Warning: *privacy not included with this product
Meta Quest 2
Meta's Quest 2 VR headset lets you play games inside the game or, as Mark Zuckerberg hopes you'll call it, the Metaverse. Immerse yourself in virtual reality as you climb tall mountains, battle bad guys, or have a lightsaber fight with Lord Vader. Just be careful to not get too carried away and break your walls or your neck. Be warned, Facebook still requires you to have a Facebook account to use the Meta Quest 2. And they can and probably will use that account to generate lots more data about you. That's just what Facebook does.
What could happen if something goes wrong?
Meta (you know, the company that used to be Facebook), has a very long history of betraying users' privacy and trust. They've faced record fines around the world for this and have been caught hiding data leaks from their users. In April 2021, it was reported the personal information of more than 500 million Facebook users was shared online in a massive data leak. Then there was the 2022 admission that over one million Facebook users’ login info may have been compromised due to malicious apps stealing data through the Facebook third-party login (hey, Meta/Facebook did announce this themselves, so, good for them). All this this coupled with with the Facebook whistleblower testimony in 2021 to the US Congress that outlined the harms Meta/Facebook causes and the dishonest way they approach dealing with these harms and Meta/Facebook appears to be one of most immoral companies we review in *Privacy Not Included.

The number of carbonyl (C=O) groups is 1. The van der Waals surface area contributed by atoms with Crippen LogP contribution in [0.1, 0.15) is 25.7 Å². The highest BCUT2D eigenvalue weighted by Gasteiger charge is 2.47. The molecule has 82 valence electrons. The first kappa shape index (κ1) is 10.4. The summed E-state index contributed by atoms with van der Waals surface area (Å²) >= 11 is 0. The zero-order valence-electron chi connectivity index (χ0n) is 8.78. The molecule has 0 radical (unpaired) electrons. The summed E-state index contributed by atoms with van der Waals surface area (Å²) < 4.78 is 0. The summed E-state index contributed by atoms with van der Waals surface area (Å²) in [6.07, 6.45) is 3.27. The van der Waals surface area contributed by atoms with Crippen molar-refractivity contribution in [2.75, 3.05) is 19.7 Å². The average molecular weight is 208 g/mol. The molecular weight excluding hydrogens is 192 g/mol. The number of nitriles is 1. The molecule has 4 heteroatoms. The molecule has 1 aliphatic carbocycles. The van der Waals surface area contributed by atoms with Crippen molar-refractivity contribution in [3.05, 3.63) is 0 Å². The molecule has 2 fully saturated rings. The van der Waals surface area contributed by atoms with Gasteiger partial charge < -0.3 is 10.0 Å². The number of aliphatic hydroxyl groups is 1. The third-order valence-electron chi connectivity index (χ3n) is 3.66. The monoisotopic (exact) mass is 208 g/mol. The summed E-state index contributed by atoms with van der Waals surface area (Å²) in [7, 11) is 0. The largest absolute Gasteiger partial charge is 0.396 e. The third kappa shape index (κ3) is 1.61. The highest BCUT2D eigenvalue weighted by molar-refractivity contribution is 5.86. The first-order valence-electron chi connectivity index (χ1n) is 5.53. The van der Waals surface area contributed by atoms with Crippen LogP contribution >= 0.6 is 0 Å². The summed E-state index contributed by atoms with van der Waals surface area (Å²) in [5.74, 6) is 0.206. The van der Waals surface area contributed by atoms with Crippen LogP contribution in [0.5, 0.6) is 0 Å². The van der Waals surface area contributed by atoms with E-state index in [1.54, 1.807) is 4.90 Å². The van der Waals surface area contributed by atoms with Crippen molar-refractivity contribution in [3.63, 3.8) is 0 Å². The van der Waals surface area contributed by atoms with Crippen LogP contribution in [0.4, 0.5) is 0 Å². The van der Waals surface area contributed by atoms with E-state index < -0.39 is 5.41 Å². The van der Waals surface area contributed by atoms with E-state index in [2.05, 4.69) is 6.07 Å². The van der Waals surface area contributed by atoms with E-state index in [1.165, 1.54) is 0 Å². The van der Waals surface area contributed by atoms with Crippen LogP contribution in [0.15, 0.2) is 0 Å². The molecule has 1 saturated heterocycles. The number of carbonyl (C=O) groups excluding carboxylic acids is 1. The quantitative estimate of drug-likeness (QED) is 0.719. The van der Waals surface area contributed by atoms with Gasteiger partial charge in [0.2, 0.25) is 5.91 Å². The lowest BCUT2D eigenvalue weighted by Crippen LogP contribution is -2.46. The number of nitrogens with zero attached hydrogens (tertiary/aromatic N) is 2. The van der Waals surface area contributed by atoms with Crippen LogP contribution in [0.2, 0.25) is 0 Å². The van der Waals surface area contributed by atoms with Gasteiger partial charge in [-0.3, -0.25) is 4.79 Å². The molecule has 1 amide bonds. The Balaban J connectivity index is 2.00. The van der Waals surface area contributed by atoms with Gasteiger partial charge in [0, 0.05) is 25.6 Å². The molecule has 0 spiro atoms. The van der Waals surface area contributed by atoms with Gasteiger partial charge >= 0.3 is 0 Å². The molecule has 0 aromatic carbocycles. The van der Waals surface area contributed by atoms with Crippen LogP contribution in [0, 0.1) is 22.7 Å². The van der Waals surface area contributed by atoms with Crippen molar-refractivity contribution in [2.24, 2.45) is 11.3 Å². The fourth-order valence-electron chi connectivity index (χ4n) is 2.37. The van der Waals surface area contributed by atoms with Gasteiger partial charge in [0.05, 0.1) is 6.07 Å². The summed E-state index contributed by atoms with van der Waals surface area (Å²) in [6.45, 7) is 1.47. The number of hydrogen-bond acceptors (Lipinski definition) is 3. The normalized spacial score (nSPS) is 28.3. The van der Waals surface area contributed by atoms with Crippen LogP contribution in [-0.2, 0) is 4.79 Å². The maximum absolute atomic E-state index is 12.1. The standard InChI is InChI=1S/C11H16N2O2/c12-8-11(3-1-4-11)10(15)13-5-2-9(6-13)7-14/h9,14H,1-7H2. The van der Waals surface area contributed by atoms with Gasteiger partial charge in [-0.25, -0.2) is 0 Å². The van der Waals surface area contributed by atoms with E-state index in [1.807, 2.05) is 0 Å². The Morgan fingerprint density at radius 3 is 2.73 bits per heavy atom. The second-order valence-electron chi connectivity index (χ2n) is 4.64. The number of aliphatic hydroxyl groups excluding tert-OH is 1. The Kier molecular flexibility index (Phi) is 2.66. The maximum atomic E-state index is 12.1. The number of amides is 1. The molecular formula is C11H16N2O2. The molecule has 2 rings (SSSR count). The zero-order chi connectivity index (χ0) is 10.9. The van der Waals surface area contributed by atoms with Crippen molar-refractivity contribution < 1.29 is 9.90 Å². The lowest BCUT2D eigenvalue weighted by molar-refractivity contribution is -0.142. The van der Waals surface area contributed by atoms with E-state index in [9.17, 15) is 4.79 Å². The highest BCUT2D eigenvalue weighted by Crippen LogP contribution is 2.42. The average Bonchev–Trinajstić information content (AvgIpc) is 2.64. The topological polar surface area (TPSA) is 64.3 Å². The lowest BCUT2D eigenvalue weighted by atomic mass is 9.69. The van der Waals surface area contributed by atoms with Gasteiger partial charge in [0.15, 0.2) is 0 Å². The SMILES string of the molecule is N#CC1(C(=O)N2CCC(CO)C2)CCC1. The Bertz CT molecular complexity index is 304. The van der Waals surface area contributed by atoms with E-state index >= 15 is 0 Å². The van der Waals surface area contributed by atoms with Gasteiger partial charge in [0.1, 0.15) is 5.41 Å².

This is the starting point for bringing a device that tracks the movement of your head and body and maps and collects a lot of data about you and your home environment. To use the device, you’re required to have a Meta account (Meta says they will no longer require a Facebook account to sign into this VR headset, but will require a Meta account, which is an account you can sign up for with your email address, or Facebook or Instagram account). It’s good that users are no longer required to have a Facebook account to use the Quest 2. Still, you’re gonna be sharing your data with a company with a horrible track record at protecting and respecting the data they do collect from this VR headset. And good luck figuring out which of the Meta/Facebook, Oculus, Supplemental Meta Platforms Technologies privacy policies applies to you when you use the Meta Quest 2. It’s pretty confusing trying to sort all that out. Which makes sense when you read that Meta/Facebook’s own engineers struggle to keep track of, control, and explain the use of all the data Meta/Facebook collects
So, the question comes down to, does Meta/Facebook have your best interests at heart when it collects all the data this device is capable of collecting? From Cambridge Analytica to where we are today, the answer to that question is a resounding NO. We're afraid these devices come with *Privacy Not Included.